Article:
Common phase transitions include the melting of candle wax before it burns and dissolving sugar in water. They are purely structural changes that produce dramatic changes in a material’s physical properties and they play a critical role both in nature and in industrial processes ranging from steel making to chip fabrication.
Many of these transitions, like that in vanadium dioxide, take place so rapidly that scientists have had difficulty catching them in the act. “This means that there is a lot that we still don’t know about the dynamics of these critical processes,” said Professor of Physics Richard Haglund, who directed the team of Vanderbilt researchers who were involved.
To build a more complete picture of this phenomenon in vanadium dioxide (VO2), one of the most unusual phase-change materials known, Vanderbilt researchers collaborated with physicists at the Fritz Haber Institute of the Max Planck Society in Berlin, who have developed the powerful new technique for obtaining a more complete picture of ultrafast phase changes. Details of the method, which can track the structural changes that take place within materials at intervals of less than a trillionth of a second, are reported in the Mar. 6 issue of the journal Nature Communications.
Vanadium dioxide shifts from a transparent, semiconducting phase to a reflective, metallic phase in the time it takes a beam of light to travel a tenth of a millimeter. This phase change can be caused by heating the material above 150 degrees Fahrenheit (65 degrees Celsius) or by hitting it with a pulse of laser light.
VO2 is one of a class of materials now being considered for use in faster computer memory. When mixed with suitable additives, it makes a window coating that blocks infrared transmission on hot days and reduces heat loss during cool periods. In addition, it has potential applications in optical shutters, sensors and cameras.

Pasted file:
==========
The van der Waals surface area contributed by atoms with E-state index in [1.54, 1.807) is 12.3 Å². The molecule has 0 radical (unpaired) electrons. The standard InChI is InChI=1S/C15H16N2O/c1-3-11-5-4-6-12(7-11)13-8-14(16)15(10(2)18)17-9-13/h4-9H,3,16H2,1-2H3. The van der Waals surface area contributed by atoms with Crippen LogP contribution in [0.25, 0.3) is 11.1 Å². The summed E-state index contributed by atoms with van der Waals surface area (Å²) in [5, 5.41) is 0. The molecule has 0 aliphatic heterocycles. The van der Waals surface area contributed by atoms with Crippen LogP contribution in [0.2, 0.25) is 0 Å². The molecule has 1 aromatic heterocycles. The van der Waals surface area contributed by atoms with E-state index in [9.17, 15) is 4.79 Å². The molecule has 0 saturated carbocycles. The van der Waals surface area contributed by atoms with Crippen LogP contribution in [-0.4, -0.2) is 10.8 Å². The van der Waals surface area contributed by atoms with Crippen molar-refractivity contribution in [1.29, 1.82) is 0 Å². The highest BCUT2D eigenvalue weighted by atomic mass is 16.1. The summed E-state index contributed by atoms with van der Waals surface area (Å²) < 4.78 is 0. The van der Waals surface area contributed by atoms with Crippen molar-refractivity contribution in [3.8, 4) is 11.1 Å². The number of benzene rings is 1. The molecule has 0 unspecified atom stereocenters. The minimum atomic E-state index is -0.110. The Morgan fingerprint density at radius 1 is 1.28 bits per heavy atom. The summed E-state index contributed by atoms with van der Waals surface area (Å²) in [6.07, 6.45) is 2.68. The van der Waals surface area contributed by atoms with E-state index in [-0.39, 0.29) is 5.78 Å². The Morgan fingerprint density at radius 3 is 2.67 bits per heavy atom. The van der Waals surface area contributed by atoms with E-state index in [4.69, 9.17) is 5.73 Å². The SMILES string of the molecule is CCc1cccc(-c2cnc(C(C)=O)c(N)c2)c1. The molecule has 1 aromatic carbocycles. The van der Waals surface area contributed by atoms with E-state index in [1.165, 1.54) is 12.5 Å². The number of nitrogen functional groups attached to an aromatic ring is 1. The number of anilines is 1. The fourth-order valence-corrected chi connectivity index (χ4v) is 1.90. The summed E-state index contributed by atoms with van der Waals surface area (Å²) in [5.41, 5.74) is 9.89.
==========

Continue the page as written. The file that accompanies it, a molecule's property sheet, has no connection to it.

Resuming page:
“With this new technique, we were able to see a lot of details that we’ve never seen before,” said Haglund. These details include how the electrons in the material rearrange first and then are followed by the movement of the much more massive atoms as the material shifts from its semiconductor to metallic-phase orientation. These details provide new information that can be used to design high-speed optical switches using this unique material.
The new method is a variation on a standard method known as ‘pump-and-probe.’ It uses an infrared laser that can produce powerful pulses of light that only last for femtoseconds (millionths of a trillionth of a second). When these pump pulses strike the surface of thetarget material, they generate high-frequency atomic vibrations determined by the material’s composition and phase. These vibrations change during a phase transition so they can be used to identify and track the transition in time.
At the same time, the physicists split off a small fraction of the infrared beam (the probe), convert it into white light and use it to illuminate the surface of the target. It turns out that these lattice vibrations produce changes in the material’s surface reflectivity. As a result, the physicists can track what is happening inside the material by mapping the changes taking place on its surface.
The situation is analogous to hitting a gong with thousands of tiny microscopic hammers. The sound each hammer makes depends on the composition and arrangement of the atoms in the part of the gong where it hits. If the composition and arrangement of the atoms changes in one of these areas, then the sound the hammer makes also changes.
“The real power of this technique is that it is sensitive to atomic changes inside the material which are usually observed using expensive large-scale X-ray sources. Now we can do the experiment optically and in the lab on a tabletop,” said Simon Wall, an Alexander von Humbolt fellow at the Fritz Haber Institute.
Vanderbilt graduate students Kannatassen Appavoo and Joyeeta Nag fabricated and characterized the vanadium dioxide thin films; Simon Wall, Daniel Wegkamp, Laura Foglia, Julia Stähler and Martin Wolf at the Fritz Haber Institute directed the laser experiments and subsequent data analysis.
The project was funded by grants from the Alexander von Humboldt Foundation and the National Science Foundation.
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